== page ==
All Key Considerations Combined
The instrument used to structure everything on a visual production is the shooting schedule. It results from the consideration of all factors, follows logical goals and gives film production the structure it needs. Depending on the production phase, it has different functions. On the one hand, it is a document that summarizes the current state of planning and at all times ensures an overall view of the planned shoot. On the other hand, it is also a tool used to moderate and control the process of scheduling, since the project is often subject to rapidly changing influences during the development.
In order to design a functional shooting process, specifications and factors have to be considered from many sides. These result from the screenplay, directorial and production ideas based on the budget, the requirements and availability of resources, the work processes of the departments and the general procedures that take place on a film set. A shooting schedule is therefore the result of a variety of considerations. The decisions follow three main objectives: the cost and related time efficiency, the creation of workable frameworks for the creative process and the options in the event of uncertainties. These goals contradict each other and therefore have to be individually weighted when preparing the shooting schedule.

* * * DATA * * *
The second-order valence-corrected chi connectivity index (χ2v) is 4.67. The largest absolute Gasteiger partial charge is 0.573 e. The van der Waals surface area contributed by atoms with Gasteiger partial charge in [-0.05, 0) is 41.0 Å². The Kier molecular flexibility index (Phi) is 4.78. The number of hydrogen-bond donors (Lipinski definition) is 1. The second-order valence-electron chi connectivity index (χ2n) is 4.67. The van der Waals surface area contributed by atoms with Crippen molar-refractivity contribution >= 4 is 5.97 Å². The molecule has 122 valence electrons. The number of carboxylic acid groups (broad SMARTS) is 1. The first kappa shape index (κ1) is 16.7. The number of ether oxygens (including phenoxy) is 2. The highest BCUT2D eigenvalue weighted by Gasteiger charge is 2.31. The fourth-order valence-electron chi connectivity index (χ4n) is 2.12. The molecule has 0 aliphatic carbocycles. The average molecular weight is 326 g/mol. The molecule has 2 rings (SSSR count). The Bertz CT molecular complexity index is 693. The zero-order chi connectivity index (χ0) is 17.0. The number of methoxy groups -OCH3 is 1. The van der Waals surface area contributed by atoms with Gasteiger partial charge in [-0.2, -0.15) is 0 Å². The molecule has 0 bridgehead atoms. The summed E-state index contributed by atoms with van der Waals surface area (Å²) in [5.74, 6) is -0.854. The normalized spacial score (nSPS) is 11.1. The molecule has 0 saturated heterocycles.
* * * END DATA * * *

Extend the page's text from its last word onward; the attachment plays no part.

In the shooting schedule, the scenes of a script based on the breakdown are distributed to the available shooting time. For this purpose, the shooting days are first defined in a calendar, after which each scene or sub-scene is assigned to a shooting day. The information and resources of the breakdown act as an ordering principle. Within the shooting days, the scenes are also brought into order. The available shooting time is prioritized based on the amount of time that is given to a scene for its implementation. A shooting schedule therefore provides an overview of the use of the shooting time as well as which scenes are shot on which day of shooting in which order. A shooting schedule always includes the most important resources related to the scenes.
There is a distinction between an internal and an external schedule. An internal schedule is intended for use within a production and serves as a basis for discussion and for continuous coordination with the departments. As it is permanently subject to change, it is more of an intermediate than a finished plan. An external production schedule, on the other hand, is distributed beyond the production office to team members, actors and other individuals, agencies and service providers involved in filming after being approved by the production manager.